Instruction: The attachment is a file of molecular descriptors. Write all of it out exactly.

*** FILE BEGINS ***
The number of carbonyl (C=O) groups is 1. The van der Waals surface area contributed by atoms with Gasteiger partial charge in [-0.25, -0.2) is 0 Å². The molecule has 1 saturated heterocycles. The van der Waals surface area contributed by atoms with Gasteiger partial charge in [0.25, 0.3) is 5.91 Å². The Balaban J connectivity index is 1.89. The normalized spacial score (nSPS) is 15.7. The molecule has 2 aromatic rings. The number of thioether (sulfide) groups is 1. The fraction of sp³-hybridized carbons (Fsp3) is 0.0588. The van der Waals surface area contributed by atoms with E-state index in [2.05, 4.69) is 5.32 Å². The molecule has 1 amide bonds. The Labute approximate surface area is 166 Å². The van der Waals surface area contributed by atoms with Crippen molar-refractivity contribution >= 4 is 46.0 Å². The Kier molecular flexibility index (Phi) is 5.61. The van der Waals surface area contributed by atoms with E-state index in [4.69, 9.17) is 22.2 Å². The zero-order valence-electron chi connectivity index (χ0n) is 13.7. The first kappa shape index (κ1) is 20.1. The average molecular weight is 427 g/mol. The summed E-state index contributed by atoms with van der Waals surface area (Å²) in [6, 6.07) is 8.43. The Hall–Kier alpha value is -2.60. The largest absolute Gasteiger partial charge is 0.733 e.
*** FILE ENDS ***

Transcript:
The number of carbonyl (C=O) groups is 1. The van der Waals surface area contributed by atoms with Gasteiger partial charge in [-0.25, -0.2) is 0 Å². The molecule has 1 saturated heterocycles. The van der Waals surface area contributed by atoms with Gasteiger partial charge in [0.25, 0.3) is 5.91 Å². The Balaban J connectivity index is 1.89. The normalized spacial score (nSPS) is 15.7. The molecule has 2 aromatic rings. The number of thioether (sulfide) groups is 1. The fraction of sp³-hybridized carbons (Fsp3) is 0.0588. The van der Waals surface area contributed by atoms with E-state index in [2.05, 4.69) is 5.32 Å². The molecule has 1 amide bonds. The Labute approximate surface area is 166 Å². The van der Waals surface area contributed by atoms with Crippen molar-refractivity contribution >= 4 is 46.0 Å². The Kier molecular flexibility index (Phi) is 5.61. The van der Waals surface area contributed by atoms with E-state index in [4.69, 9.17) is 22.2 Å². The zero-order valence-electron chi connectivity index (χ0n) is 13.7. The first kappa shape index (κ1) is 20.1. The average molecular weight is 427 g/mol. The summed E-state index contributed by atoms with van der Waals surface area (Å²) in [6, 6.07) is 8.43. The Hall–Kier alpha value is -2.60. The largest absolute Gasteiger partial charge is 0.733 e.